Alonso showcased his versatility early in this contest, demonstrating great awareness, flexibility and closing speed to pick off a Barkley pass in the second quarter. He was impressive in coverage throughout the game, lining up against backs, tight ends and even USC's dynamic receivers. This same combination of mental and physical traits was also evident in how he quickly diagnosed the run, slicing through gaps, at times, to corral USC's tailbacks at the line of scrimmage, as well as the vision and hustle to pursue downfield. Though he wasn't often asked to rush Barkley, when he did so, Alonso's speed and strong hands helped him get off blocks quickly and prove a hindrance to the senior quarterback.
Before NFL teams are going to be willing to invest a top 100 pick in Alonso, they'll certainly want to do their homework as he's had multiple run-ins with police in the past.
There is no denying, however, that he has this kind of talent.
Alabama Scores Big With Williams
Serving as a perfect cap to a terrific day of intense rivalry games, Alabama-LSU proved to be every bit worth its billing.
There were, of course, standouts from both teams. Alabama true freshman running back T.J. Yeldon was appropriately named the game's MVP for his spectacular performance, including the weaving game-winning touchdown catch and run with just 51 seconds remaining.
LSU quarterback Zach Mettenberger enjoyed the best game of his career with the Tigers, demonstrating -- perhaps for the first time this season -- a legitimate NFL combination of poise, accuracy and arm strength.
Perhaps the NFL prospect who quietly enjoyed the most impressive performance, however, was fearsome Alabama nose guard Jesse Williams (pictured below).
Prior to the start of the season I asked several NFL scouts who had traveled through Tuscaloosa who would be this year's "breakout" performer for the defending champion Alabama Crimson Tide.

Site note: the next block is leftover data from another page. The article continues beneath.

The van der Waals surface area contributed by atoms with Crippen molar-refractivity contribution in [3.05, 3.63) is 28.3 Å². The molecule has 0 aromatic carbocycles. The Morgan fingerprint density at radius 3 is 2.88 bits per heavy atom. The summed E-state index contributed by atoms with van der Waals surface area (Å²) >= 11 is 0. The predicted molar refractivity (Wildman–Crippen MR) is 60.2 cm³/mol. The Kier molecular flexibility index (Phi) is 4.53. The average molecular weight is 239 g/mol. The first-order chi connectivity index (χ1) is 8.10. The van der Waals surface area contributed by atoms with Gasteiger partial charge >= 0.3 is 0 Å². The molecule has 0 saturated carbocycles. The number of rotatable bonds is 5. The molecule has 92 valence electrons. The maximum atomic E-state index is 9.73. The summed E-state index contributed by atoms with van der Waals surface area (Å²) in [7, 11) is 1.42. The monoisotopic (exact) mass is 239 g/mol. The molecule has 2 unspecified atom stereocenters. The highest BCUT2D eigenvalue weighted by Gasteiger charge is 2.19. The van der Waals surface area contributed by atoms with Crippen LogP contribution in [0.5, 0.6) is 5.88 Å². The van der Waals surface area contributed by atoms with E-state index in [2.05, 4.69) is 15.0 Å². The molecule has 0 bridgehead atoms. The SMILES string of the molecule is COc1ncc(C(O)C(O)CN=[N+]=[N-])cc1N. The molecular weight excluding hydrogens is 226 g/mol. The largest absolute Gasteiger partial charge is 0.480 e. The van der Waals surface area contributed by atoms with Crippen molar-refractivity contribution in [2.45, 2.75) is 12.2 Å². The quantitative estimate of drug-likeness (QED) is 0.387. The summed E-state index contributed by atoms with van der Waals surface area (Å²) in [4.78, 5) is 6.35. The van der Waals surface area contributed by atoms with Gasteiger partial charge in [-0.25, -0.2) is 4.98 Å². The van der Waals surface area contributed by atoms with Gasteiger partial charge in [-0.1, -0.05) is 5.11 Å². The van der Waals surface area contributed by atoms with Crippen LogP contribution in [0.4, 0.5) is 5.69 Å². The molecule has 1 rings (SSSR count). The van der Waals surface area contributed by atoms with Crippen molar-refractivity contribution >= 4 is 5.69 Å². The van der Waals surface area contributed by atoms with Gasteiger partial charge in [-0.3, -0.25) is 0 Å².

Perhaps as an indication of the talent Nick Saban has collected, I received several answers. Every scout questioned, however, mentioned Williams, which in part prompted me to list him the Australia native as one of the five most intriguing prospects for the Tide over more accomplished talents like cornerback Dee Milliner, linebacker C.J. Mosley and even quarterback A.J. McCarron.
Williams, 6-3 and 320 pounds, played outside as a five technique defensive end a year ago, registering 24 tackles, including four tackles for loss. Due to his great strength (reportedly he has a 600-pound bench press) and surprising agility, Williams has been an even better fit this year inside at nose guard.
With just 14 tackles on the season (entering the LSU game), it will be difficult for some to understand why scouts are so enamored with Williams. True nose guards don't often register gaudy statistics and the versatility and specialization Alabama boasts also contributes to Williams' lack of eye-popping production.
As good as Williams is, his primary strength is his ability to clog running lanes. He is not, however, a consistent pass rusher, which is one of the reasons why he's been rotated often as the Tide has faced multiple spread offenses over the first half of the regular season.
Against LSU's power running game, however, Williams saw a lot of action and enjoyed his best game to date. CBS' announcing crew of Verne Lundquist and Gary Danielson pointed him out on multiple occasions and for good reason. The No. 28 rated overall prospect in the 2013 draft according to NFLDraftScout.com, Williams' quick swim move made him a terror in the middle, often forcing LSU's talented running backs to adjust before they'd even secured the hand-off. The Tigers certainly acknowledged his talents, as well, often dedicating multiple blockers to slowing him down.
Williams' size and strength played a key role in what turned out to be one of the game's most critical plays. Nursing a 17-14 lead, LSU head coach Les Miles elected to pass up the chance at extending the lead with a field goal to go for it on 4th and 1 at the Alabama 24-yard line. The Tigers attempted to run directly at Williams. The massive defender was initially moved back by a impressively executed double-team block, but slid up and, with the help of multiple other Tide defenders, stopped LSU's Spencer Ware for no gain.
It is precisely this type of run-stuffing ability that could make Williams the latest Alabama defensive lineman to earn a first round selection in the NFL draft.